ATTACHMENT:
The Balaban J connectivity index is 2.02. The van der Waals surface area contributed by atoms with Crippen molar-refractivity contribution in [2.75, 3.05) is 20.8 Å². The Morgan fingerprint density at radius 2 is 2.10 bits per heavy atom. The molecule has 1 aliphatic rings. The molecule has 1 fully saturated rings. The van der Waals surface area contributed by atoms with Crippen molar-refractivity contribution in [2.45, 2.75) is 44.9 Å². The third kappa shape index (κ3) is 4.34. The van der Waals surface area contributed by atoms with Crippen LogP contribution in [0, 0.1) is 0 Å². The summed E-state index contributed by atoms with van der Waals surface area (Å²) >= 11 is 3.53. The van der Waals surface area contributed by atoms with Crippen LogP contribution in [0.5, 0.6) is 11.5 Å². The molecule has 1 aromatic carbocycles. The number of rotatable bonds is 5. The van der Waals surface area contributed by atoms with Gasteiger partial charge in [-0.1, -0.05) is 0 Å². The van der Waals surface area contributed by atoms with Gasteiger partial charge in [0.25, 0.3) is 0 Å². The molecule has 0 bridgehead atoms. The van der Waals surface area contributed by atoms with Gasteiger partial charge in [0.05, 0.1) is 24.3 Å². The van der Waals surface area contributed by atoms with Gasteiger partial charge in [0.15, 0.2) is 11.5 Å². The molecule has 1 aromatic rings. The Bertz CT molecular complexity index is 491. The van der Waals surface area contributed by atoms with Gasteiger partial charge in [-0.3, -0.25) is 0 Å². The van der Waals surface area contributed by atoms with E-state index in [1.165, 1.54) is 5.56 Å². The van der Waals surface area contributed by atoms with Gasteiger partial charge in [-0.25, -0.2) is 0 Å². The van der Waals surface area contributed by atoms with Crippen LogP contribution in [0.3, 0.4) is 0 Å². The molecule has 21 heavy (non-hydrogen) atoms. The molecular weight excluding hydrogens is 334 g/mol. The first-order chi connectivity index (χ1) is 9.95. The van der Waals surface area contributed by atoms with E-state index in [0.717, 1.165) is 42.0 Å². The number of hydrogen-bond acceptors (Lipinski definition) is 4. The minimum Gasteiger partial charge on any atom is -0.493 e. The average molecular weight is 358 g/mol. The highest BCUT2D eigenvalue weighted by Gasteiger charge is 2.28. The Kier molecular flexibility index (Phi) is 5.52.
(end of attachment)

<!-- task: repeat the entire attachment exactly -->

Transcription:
The Balaban J connectivity index is 2.02. The van der Waals surface area contributed by atoms with Crippen molar-refractivity contribution in [2.75, 3.05) is 20.8 Å². The Morgan fingerprint density at radius 2 is 2.10 bits per heavy atom. The molecule has 1 aliphatic rings. The molecule has 1 fully saturated rings. The van der Waals surface area contributed by atoms with Crippen molar-refractivity contribution in [2.45, 2.75) is 44.9 Å². The third kappa shape index (κ3) is 4.34. The van der Waals surface area contributed by atoms with Crippen LogP contribution in [0, 0.1) is 0 Å². The summed E-state index contributed by atoms with van der Waals surface area (Å²) >= 11 is 3.53. The van der Waals surface area contributed by atoms with Crippen LogP contribution in [0.5, 0.6) is 11.5 Å². The molecule has 1 aromatic carbocycles. The number of rotatable bonds is 5. The van der Waals surface area contributed by atoms with Gasteiger partial charge in [-0.1, -0.05) is 0 Å². The van der Waals surface area contributed by atoms with Gasteiger partial charge in [0.25, 0.3) is 0 Å². The molecule has 0 bridgehead atoms. The van der Waals surface area contributed by atoms with Gasteiger partial charge in [0.05, 0.1) is 24.3 Å². The van der Waals surface area contributed by atoms with Gasteiger partial charge in [0.15, 0.2) is 11.5 Å². The molecule has 1 aromatic rings. The Bertz CT molecular complexity index is 491. The van der Waals surface area contributed by atoms with Gasteiger partial charge in [-0.3, -0.25) is 0 Å². The van der Waals surface area contributed by atoms with E-state index in [1.165, 1.54) is 5.56 Å². The van der Waals surface area contributed by atoms with Gasteiger partial charge in [-0.25, -0.2) is 0 Å². The van der Waals surface area contributed by atoms with Crippen LogP contribution in [0.3, 0.4) is 0 Å². The molecule has 21 heavy (non-hydrogen) atoms. The molecular weight excluding hydrogens is 334 g/mol. The first-order chi connectivity index (χ1) is 9.95. The van der Waals surface area contributed by atoms with E-state index in [0.717, 1.165) is 42.0 Å². The number of hydrogen-bond acceptors (Lipinski definition) is 4. The minimum Gasteiger partial charge on any atom is -0.493 e. The average molecular weight is 358 g/mol. The highest BCUT2D eigenvalue weighted by Gasteiger charge is 2.28. The Kier molecular flexibility index (Phi) is 5.52.